Jerry Zink’s 65th birthday party was also a mellow celebration of his co-founding of StoneAge Waterblast Tools (with John Wolgamott) and a coming-home party for the infamous dinosaur head, which was his birthday gift.
Zink’s birthday is Jan. 2, making him one of those people whose birthday often gets lost in the Christmas and New Year’s holiday frenzy. So his party was perfect for people who were a tad partied out but still wanted to get together to mark the occasion.
The dino head is staged on a wall peeking out from greenery, and, to be frank, looks more than a little menacing. Not a critter I’d like a close encounter with, for sure. Little Jack Siggins, 2, son of Ryan and Kerry Siggins, was uttlerly fascinated. It was a bit of a New Year’s miracle that he didn’t either throw out his neck or tumble down the stairs while he checked it out. (Mom Kerry is the president of StoneAge.)
The folks at The Yellow Carrot served up blueberry-hazelnut duck wings; baked brie with cherry-habanero chutney and walnut pesto; date-Stilton cheese-chorizo-stuffed cremini mushrooms; Carolina jumbo lump crab cakes with arugula-brown butter; buttered tomato-bisque shooters with a three cheddar-and-chive dumpling; and wasabi- and ponzu-marinated salmon skewers. The Zinks added fruits and cheeses – wherever did you find ripe strawberries in January? – along with potables potent and otherwise.
And the party favor? Jerry Zink’s scrumptius homemade organic sauerkraut.
I was embarrassed to tell the birthday boy that I had never visited StoneAge’s impressive facility before. He asked Kerry Siggins to answer my questions about the current state of the company – doing business in 47 countries, employing 96. The 47 is a bit deceptive, because, for example, a distributorship in Singapore services all of Southeast Asia.
But some of the best stories of the evening were the early days of the company. Wolgamott and Zink met while classmates at the Colorado School of Mines in Golden. After Jerry and Karen (Short) Zink got married and came back to Durango, Wolgamott lived with them while the two young men got the first invention – a waterblasting tool made for uranium mining – off the ground.
StoneAge is a great example of the variety of businesses we need to have for a thriving local economy. Jerry Zink hopes the dinosaur head will encourage people to come out and see what they’re doing.
Happy 65th, Jerry, and here’s wishing you many more.
Digging out for their birthdays are Stephanie Bowles, Dottie Johnson, Jamie Pratt, Shari Jennings, Paul Pane, Anne Rudolph, Alfred Rudolph, Carol Warren, Sara Rolph, Nina House, Paul Dittmer, Bonnie Fuller, Sofia Sieger, Bonnie Hermesman, Keith Widder, Pat Roberts, Pam Furze, Mick Souder, Libby Heath, Hannah Plimack and Barbara Washburn.
Therese Michels had a fun – and meaningful – celebration for her 89th birthday. About 60 people filled the parish hall at Christ the King Lutheran Church on Saturday to enjoy cake, candles and song to mark her big day.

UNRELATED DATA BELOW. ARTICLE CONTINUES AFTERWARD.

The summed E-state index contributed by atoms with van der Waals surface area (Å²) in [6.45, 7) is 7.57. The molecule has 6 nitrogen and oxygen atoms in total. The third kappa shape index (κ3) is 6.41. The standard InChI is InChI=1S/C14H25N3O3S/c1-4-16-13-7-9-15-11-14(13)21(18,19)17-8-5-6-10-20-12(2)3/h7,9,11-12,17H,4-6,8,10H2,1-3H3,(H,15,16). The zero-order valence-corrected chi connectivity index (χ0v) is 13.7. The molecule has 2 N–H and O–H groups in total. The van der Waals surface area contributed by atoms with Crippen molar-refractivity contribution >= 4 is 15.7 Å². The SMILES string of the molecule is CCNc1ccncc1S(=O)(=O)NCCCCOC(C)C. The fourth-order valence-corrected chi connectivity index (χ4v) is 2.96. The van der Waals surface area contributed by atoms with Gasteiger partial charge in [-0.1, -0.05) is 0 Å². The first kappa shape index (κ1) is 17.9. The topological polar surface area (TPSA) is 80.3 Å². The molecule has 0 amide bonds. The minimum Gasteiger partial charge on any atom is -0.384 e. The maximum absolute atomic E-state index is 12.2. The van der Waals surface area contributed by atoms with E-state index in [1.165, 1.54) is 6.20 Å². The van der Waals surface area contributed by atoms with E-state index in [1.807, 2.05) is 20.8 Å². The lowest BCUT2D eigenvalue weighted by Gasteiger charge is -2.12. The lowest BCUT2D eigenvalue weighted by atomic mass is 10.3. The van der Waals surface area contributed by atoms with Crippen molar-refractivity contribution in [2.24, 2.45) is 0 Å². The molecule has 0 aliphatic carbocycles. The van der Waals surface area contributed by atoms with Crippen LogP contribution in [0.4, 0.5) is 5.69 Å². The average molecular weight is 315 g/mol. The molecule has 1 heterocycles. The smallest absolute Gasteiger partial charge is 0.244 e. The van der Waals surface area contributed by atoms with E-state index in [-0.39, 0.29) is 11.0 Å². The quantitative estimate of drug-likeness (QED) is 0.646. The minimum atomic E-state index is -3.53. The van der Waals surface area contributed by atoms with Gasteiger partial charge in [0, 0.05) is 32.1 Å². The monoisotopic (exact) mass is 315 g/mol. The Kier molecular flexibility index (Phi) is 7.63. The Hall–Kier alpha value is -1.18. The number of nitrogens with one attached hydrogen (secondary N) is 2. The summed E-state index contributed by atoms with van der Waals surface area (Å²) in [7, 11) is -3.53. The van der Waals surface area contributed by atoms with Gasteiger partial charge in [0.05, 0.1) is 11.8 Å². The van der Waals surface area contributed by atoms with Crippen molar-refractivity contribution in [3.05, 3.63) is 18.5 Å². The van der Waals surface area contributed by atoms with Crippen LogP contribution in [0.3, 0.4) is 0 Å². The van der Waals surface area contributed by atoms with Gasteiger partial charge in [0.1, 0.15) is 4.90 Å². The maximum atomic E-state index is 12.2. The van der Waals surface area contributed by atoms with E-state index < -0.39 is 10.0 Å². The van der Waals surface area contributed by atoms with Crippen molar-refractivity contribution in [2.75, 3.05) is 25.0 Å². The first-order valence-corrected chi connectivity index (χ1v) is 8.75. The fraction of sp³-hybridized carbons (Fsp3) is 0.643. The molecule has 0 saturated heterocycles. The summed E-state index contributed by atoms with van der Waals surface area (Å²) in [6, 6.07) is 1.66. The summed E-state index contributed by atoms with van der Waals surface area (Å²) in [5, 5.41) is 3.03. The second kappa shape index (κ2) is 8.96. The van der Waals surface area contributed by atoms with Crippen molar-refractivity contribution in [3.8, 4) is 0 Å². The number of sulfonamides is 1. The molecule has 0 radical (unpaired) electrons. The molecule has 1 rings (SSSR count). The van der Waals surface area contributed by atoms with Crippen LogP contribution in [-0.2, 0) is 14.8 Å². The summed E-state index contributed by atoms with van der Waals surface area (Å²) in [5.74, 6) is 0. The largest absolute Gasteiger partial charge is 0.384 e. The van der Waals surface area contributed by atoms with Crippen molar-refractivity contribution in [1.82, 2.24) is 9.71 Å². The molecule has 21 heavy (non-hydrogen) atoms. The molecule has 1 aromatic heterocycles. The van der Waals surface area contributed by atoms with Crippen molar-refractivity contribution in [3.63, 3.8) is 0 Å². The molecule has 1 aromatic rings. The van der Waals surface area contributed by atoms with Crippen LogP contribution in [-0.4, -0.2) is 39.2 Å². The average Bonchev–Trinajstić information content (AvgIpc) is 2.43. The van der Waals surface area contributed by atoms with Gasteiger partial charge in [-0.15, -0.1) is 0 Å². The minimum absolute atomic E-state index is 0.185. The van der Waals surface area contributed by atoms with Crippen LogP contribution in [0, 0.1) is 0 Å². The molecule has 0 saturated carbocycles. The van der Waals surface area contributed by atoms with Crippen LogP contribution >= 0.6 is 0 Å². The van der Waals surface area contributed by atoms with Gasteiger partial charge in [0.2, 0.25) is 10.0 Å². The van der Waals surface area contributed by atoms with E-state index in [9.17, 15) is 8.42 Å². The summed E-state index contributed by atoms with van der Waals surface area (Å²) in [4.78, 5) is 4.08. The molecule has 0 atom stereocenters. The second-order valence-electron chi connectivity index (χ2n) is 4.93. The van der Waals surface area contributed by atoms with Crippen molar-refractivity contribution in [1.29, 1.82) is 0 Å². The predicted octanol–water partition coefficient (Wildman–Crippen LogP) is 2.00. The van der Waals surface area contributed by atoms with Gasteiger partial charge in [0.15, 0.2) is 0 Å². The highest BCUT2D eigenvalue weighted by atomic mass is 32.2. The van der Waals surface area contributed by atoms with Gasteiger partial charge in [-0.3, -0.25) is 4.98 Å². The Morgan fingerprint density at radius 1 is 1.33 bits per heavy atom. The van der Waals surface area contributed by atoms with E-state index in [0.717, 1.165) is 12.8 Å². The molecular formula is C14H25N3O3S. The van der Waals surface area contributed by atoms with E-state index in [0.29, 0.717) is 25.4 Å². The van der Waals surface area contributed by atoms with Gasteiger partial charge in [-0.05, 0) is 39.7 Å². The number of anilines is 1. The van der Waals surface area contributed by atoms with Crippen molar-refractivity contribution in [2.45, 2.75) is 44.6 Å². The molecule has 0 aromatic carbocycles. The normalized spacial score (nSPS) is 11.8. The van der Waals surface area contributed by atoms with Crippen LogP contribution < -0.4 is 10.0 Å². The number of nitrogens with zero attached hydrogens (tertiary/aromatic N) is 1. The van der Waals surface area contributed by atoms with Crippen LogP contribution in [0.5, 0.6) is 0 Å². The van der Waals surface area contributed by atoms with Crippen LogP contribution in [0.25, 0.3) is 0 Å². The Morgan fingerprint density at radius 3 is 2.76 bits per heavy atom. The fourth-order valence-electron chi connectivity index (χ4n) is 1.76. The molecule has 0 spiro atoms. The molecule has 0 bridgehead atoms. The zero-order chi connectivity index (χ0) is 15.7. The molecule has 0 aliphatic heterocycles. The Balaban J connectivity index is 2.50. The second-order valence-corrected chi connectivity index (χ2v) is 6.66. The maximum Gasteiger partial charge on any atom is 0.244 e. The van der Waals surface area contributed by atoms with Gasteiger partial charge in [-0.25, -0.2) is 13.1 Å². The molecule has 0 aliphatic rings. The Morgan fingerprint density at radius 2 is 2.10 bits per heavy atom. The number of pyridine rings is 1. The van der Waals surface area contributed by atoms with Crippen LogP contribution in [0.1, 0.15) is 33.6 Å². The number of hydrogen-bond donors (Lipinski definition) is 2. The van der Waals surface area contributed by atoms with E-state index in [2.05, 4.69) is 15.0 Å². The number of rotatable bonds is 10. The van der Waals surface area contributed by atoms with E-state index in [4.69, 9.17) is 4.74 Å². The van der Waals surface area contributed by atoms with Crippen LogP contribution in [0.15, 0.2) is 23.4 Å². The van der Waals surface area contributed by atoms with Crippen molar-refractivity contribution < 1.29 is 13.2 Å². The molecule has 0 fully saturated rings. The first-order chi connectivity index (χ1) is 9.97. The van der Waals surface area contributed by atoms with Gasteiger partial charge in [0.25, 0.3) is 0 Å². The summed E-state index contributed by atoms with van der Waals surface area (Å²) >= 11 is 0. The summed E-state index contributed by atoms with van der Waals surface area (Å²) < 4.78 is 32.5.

The cake was decorated with an image of the cover of Michels’ book, The Choice of Transcendence. Guests each lit a candle from one Michels held, representing the light the retired psychoanalyst has passed on to others through her work, Stephanie Dial said.
Paul Gebo led the group in singing “Rise Above,” which he composed for Michels with Susie and Tim Bjorkland. Four generations of guests joined him on the refrain: “Rise above, Transcend the things that stifle love, Let go the chains that bind your heart, Let God release his work of art.”
Barbara Elliott, assisted by Marilynn Monger, organized the festivities. They are board officers for the Colorado Lifework Foundation, which Michels founded in 1980. She still leads groups for the organization, which furthers human development and offers healing programs.
I remember writing years ago about the Lifework Foundation’s programs for people going through divorce. It’s one of the top five most stressful situations for human beings, right up there with the death of a loved one. (And actually, it’s about death, too, when you think about it, the death of love and the death of the hope of building a life together.)
The group, Divorce and Beyond, has an accompanying group called What About the Children? that helps children whose parents are going through divorce deal with their issues as well.
Want to accept aging with grace? The Gift of Years groups offer a four-session series that deals with those issues. (Funny, I just had a talk with friends on Saturday where we were discussing different stages of beauty. Life is full of synchronicities.)
Those are just a few examples of the types of programs the foundation offers.
Visit www.coloradolifework.org to learn more.
Happy birthday, Therese!
Enjoying true winter anniversaries are Bill and Carol Thurman and Tom and Geri Mulligan.
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